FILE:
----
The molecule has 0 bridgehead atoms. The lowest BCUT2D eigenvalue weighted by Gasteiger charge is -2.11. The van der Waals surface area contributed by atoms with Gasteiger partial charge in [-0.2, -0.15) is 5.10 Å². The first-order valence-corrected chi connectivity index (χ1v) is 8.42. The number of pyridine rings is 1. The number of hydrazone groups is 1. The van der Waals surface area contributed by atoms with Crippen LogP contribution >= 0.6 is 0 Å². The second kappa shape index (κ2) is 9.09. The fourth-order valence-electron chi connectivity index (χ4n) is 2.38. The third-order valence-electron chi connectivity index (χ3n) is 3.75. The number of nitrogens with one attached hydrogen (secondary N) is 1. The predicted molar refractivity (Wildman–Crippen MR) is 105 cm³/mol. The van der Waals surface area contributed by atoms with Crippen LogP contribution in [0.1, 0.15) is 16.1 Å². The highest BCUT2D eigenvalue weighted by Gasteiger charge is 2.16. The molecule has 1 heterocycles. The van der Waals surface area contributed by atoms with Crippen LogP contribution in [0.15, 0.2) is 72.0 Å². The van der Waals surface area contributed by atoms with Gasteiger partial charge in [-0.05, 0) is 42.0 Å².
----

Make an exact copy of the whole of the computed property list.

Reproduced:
The molecule has 0 bridgehead atoms. The lowest BCUT2D eigenvalue weighted by Gasteiger charge is -2.11. The van der Waals surface area contributed by atoms with Gasteiger partial charge in [-0.2, -0.15) is 5.10 Å². The first-order valence-corrected chi connectivity index (χ1v) is 8.42. The number of pyridine rings is 1. The number of hydrazone groups is 1. The van der Waals surface area contributed by atoms with Crippen LogP contribution >= 0.6 is 0 Å². The second kappa shape index (κ2) is 9.09. The fourth-order valence-electron chi connectivity index (χ4n) is 2.38. The third-order valence-electron chi connectivity index (χ3n) is 3.75. The number of nitrogens with one attached hydrogen (secondary N) is 1. The predicted molar refractivity (Wildman–Crippen MR) is 105 cm³/mol. The van der Waals surface area contributed by atoms with Crippen LogP contribution in [0.1, 0.15) is 16.1 Å². The highest BCUT2D eigenvalue weighted by Gasteiger charge is 2.16. The molecule has 1 heterocycles. The van der Waals surface area contributed by atoms with Crippen LogP contribution in [0.15, 0.2) is 72.0 Å². The van der Waals surface area contributed by atoms with Gasteiger partial charge in [-0.05, 0) is 42.0 Å².